Cory Doctorow tracks the Oxford English Dictionary's online future
A recent column in the Guardian by journalist and science-fiction author Cory Doctorow throws light on the fascinating relationship between web-based technology and two highly revered reference works that, he says, “are to a writer what an anvil is to a blacksmith”: the Oxford English Dictionary and its accompanying Historical Thesaurus.
The piece lays out the OED’s transition decades ago from multivolume hard copies to digital formats like CD-ROM—never less than expensive to buy, but always beloved by English-language scholars and writers everywhere as a kind warehouse of centuries-old knowledge about word origins and usage.
Doctorow’s concern is with what happened when Oxford University Press converted the text into the online version it now offers. As he notes, “OUP—which has been selling dictionaries and thesauri since the 19th century—will not sell you a digital OED….Not for any price. Instead, these books are rented by the month, accessed via the internet by logged-in users. If you stop paying, your access to these books is terminated.”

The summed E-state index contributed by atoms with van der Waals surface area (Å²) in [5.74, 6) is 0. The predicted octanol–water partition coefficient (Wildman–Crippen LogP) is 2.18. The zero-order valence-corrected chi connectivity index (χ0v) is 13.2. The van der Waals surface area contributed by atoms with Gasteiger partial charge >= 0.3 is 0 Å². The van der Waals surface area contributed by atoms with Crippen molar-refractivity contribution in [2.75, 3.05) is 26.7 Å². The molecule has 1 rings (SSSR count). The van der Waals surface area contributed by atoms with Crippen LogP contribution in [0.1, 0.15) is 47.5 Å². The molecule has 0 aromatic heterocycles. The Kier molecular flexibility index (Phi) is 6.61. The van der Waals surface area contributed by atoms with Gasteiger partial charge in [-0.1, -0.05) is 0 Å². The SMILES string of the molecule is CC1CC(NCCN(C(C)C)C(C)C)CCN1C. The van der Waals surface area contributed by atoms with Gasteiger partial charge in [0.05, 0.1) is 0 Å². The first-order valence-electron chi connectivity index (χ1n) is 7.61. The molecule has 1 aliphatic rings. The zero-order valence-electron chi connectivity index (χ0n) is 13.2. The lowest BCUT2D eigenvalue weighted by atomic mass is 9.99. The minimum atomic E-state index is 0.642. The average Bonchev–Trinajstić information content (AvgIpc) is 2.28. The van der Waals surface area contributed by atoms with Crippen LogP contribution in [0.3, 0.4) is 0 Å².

That means users of this linguistic landmark face the same convoluted licensing agreements—and even, to some extent, the same kind of data-mining—that they do when buying music online or setting up a webmail account.
Does that sound like the work of an august academic institution? Or another data-hungry online company? Doctorow—hardly a digital luddite—goes a fair distance to be balanced in the piece. “The point,” he writes, however, “is that we have sleepwalked into a new way of accessing some very ancient tools.”